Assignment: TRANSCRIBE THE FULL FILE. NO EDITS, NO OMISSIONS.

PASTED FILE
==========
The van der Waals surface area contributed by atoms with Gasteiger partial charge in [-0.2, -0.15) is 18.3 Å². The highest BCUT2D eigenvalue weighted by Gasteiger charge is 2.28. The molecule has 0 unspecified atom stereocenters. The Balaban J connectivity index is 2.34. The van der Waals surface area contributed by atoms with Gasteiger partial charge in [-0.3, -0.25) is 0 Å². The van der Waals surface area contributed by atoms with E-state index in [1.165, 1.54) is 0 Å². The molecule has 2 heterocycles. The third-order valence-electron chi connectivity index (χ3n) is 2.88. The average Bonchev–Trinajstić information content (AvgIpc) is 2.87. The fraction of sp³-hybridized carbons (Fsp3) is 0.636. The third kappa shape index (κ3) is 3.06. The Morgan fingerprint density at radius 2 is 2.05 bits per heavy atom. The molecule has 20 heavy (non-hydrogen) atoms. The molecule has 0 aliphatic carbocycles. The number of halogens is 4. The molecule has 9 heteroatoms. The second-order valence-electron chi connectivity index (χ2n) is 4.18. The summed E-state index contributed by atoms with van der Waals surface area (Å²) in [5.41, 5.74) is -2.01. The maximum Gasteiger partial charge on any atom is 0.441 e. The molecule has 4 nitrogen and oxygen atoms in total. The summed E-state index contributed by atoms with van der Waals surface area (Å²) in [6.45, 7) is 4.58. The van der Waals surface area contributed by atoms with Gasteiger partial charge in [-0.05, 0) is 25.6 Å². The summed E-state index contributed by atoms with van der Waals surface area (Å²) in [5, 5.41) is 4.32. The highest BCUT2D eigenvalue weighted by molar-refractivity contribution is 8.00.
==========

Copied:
The van der Waals surface area contributed by atoms with Gasteiger partial charge in [-0.2, -0.15) is 18.3 Å². The highest BCUT2D eigenvalue weighted by Gasteiger charge is 2.28. The molecule has 0 unspecified atom stereocenters. The Balaban J connectivity index is 2.34. The van der Waals surface area contributed by atoms with Gasteiger partial charge in [-0.3, -0.25) is 0 Å². The van der Waals surface area contributed by atoms with E-state index in [1.165, 1.54) is 0 Å². The molecule has 2 heterocycles. The third-order valence-electron chi connectivity index (χ3n) is 2.88. The average Bonchev–Trinajstić information content (AvgIpc) is 2.87. The fraction of sp³-hybridized carbons (Fsp3) is 0.636. The third kappa shape index (κ3) is 3.06. The Morgan fingerprint density at radius 2 is 2.05 bits per heavy atom. The molecule has 20 heavy (non-hydrogen) atoms. The molecule has 0 aliphatic carbocycles. The number of halogens is 4. The molecule has 9 heteroatoms. The second-order valence-electron chi connectivity index (χ2n) is 4.18. The summed E-state index contributed by atoms with van der Waals surface area (Å²) in [5.41, 5.74) is -2.01. The maximum Gasteiger partial charge on any atom is 0.441 e. The molecule has 4 nitrogen and oxygen atoms in total. The summed E-state index contributed by atoms with van der Waals surface area (Å²) in [6.45, 7) is 4.58. The van der Waals surface area contributed by atoms with Gasteiger partial charge in [-0.05, 0) is 25.6 Å². The summed E-state index contributed by atoms with van der Waals surface area (Å²) in [5, 5.41) is 4.32. The highest BCUT2D eigenvalue weighted by molar-refractivity contribution is 8.00.